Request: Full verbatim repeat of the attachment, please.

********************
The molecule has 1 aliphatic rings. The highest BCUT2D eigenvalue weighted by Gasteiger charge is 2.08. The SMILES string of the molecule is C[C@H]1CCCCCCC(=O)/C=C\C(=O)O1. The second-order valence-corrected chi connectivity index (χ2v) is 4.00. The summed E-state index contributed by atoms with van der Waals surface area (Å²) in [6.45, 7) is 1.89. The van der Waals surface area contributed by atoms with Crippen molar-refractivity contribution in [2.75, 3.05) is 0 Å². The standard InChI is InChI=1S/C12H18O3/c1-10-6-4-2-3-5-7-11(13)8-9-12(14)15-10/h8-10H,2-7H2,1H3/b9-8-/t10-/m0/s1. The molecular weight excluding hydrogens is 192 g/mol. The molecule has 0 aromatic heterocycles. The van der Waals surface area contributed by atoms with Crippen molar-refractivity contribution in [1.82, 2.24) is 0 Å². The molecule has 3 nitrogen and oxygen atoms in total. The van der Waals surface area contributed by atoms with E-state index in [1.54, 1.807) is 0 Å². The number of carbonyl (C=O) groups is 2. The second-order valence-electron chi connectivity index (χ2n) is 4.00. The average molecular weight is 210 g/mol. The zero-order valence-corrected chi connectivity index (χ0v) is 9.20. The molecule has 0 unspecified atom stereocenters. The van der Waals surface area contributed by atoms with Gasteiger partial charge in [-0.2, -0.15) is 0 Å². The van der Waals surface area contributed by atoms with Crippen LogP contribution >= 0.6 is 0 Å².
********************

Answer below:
The molecule has 1 aliphatic rings. The highest BCUT2D eigenvalue weighted by Gasteiger charge is 2.08. The SMILES string of the molecule is C[C@H]1CCCCCCC(=O)/C=C\C(=O)O1. The second-order valence-corrected chi connectivity index (χ2v) is 4.00. The summed E-state index contributed by atoms with van der Waals surface area (Å²) in [6.45, 7) is 1.89. The van der Waals surface area contributed by atoms with Crippen molar-refractivity contribution in [2.75, 3.05) is 0 Å². The standard InChI is InChI=1S/C12H18O3/c1-10-6-4-2-3-5-7-11(13)8-9-12(14)15-10/h8-10H,2-7H2,1H3/b9-8-/t10-/m0/s1. The molecular weight excluding hydrogens is 192 g/mol. The molecule has 0 aromatic heterocycles. The van der Waals surface area contributed by atoms with Crippen molar-refractivity contribution in [1.82, 2.24) is 0 Å². The molecule has 3 nitrogen and oxygen atoms in total. The van der Waals surface area contributed by atoms with E-state index in [1.54, 1.807) is 0 Å². The number of carbonyl (C=O) groups is 2. The second-order valence-electron chi connectivity index (χ2n) is 4.00. The average molecular weight is 210 g/mol. The zero-order valence-corrected chi connectivity index (χ0v) is 9.20. The molecule has 0 unspecified atom stereocenters. The van der Waals surface area contributed by atoms with Gasteiger partial charge in [-0.2, -0.15) is 0 Å². The van der Waals surface area contributed by atoms with Crippen LogP contribution >= 0.6 is 0 Å².